It is also to be understood that the following claims are intended to cover all of the generic and specific features of the invention hereindescribed, and all statements of the scope of the invention, which as a matter of language, might be said to fall therebetween.

Patent Citations
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US3298030 *Jul 12, 1965Jan 10, 1967Clevite CorpElectrically operated character printer
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US4301189 *Jun 2, 1980Nov 17, 1981Tokyo Print Co., Ltd.Method for applying a solder resist ink to a printed wiring board
US4367479 *Nov 3, 1980Jan 4, 1983Exxon Research And Engineering Co.Method and apparatus for purging and/or priming an ink jet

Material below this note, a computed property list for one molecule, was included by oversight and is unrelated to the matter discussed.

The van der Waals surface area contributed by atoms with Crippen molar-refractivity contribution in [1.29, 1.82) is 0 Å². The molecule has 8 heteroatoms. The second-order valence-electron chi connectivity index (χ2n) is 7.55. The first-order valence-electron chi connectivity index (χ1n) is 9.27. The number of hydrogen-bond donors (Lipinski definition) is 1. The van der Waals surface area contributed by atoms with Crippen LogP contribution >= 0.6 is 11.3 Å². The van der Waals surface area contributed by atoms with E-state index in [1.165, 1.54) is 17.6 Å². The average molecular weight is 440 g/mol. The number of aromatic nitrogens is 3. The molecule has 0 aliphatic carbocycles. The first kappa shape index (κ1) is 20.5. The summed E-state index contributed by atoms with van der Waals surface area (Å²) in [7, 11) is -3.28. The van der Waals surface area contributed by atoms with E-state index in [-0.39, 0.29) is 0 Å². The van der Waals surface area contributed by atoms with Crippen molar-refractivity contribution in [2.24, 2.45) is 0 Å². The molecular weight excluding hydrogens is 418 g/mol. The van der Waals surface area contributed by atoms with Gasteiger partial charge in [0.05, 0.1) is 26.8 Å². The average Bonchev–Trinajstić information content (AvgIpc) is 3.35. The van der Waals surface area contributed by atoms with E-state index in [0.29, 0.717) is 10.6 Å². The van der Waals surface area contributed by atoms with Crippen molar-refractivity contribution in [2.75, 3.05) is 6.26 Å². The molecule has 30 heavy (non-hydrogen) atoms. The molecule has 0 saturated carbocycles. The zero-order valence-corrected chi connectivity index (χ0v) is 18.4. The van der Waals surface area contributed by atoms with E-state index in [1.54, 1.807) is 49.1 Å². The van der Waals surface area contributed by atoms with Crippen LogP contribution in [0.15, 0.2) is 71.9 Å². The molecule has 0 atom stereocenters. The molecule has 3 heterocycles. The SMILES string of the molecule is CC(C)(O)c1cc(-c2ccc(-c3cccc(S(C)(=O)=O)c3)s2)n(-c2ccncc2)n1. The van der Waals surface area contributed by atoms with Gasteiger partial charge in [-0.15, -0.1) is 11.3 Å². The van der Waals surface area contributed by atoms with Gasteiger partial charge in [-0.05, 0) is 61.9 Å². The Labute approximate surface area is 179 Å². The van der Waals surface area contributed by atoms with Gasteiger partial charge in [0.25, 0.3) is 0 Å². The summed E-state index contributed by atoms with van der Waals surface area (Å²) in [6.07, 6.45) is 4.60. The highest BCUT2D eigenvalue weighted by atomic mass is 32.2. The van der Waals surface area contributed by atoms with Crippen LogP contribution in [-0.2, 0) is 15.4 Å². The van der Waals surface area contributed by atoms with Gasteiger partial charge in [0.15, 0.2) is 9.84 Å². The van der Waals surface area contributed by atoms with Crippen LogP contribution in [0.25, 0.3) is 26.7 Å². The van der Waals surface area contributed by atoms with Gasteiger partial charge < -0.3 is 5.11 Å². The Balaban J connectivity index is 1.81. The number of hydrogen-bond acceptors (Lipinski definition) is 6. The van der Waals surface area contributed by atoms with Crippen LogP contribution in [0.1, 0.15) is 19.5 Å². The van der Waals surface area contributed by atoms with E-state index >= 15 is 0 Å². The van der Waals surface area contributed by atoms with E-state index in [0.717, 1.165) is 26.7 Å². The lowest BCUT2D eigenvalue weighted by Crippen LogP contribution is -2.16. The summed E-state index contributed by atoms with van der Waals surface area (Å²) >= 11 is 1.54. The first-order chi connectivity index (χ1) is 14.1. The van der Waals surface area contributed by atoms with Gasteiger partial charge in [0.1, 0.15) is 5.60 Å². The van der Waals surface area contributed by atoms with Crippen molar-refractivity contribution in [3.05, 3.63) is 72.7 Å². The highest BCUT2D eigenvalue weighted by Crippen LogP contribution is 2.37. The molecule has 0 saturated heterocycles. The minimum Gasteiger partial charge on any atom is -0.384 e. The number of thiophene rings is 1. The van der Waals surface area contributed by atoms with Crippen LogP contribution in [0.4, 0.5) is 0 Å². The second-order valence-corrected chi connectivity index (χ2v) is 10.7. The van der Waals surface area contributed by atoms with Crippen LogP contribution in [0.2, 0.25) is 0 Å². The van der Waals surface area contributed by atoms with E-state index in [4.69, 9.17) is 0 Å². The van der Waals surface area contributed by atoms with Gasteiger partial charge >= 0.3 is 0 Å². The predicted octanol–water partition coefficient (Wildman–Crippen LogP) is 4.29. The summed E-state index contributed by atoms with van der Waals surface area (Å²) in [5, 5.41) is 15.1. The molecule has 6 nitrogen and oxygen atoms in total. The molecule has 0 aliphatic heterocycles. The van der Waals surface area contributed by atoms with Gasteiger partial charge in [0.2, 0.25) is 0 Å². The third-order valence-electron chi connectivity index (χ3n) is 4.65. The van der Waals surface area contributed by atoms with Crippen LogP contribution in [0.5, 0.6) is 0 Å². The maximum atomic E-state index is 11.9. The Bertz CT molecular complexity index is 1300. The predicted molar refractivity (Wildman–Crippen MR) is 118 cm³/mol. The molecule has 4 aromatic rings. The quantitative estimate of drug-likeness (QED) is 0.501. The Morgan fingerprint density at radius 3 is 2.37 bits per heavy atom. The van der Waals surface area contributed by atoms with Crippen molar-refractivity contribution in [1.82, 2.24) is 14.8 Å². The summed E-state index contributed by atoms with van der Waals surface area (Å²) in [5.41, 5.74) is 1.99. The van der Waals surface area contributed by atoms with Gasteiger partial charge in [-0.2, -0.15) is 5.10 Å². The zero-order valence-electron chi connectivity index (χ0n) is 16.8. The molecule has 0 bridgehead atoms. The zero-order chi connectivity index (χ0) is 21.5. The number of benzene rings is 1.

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Referenced by
Citing PatentFiling datePublication dateApplicantTitle
US4695482 *Jan 21, 1986Sep 22, 1987Weiswurm Klaus DMethod and apparatus for coating of circuit boards
US4736704 *Sep 24, 1985Apr 12, 1988Universal Instruments CorporationApparatus for applying solder masking to a circuit board
US4763829 *Jun 4, 1986Aug 16, 1988American Telephone And Telegraph Company, At&T Bell LaboratoriesSoldering of electronic components
US4976813 *Apr 27, 1989Dec 11, 1990Amoco CorporationMixture of polyhydroxyether, formaldehyde and melamine
US5271953 *Dec 19, 1991Dec 21, 1993Delco Electronics CorporationSystem for performing work on workpieces
US5368219 *Nov 4, 1993Nov 29, 1994Nordson CorporationMethod and apparatus for applying solder flux to a printed circuit
US5368899 *Aug 7, 1992Nov 29, 1994Delco Electronics Corp.Automatic vertical dip coater with simultaneous ultraviolet cure
US5370745 *Oct 14, 1992Dec 6, 1994Delco Electronics Corp.Apparatus for performing related operations on workpieces
Classifications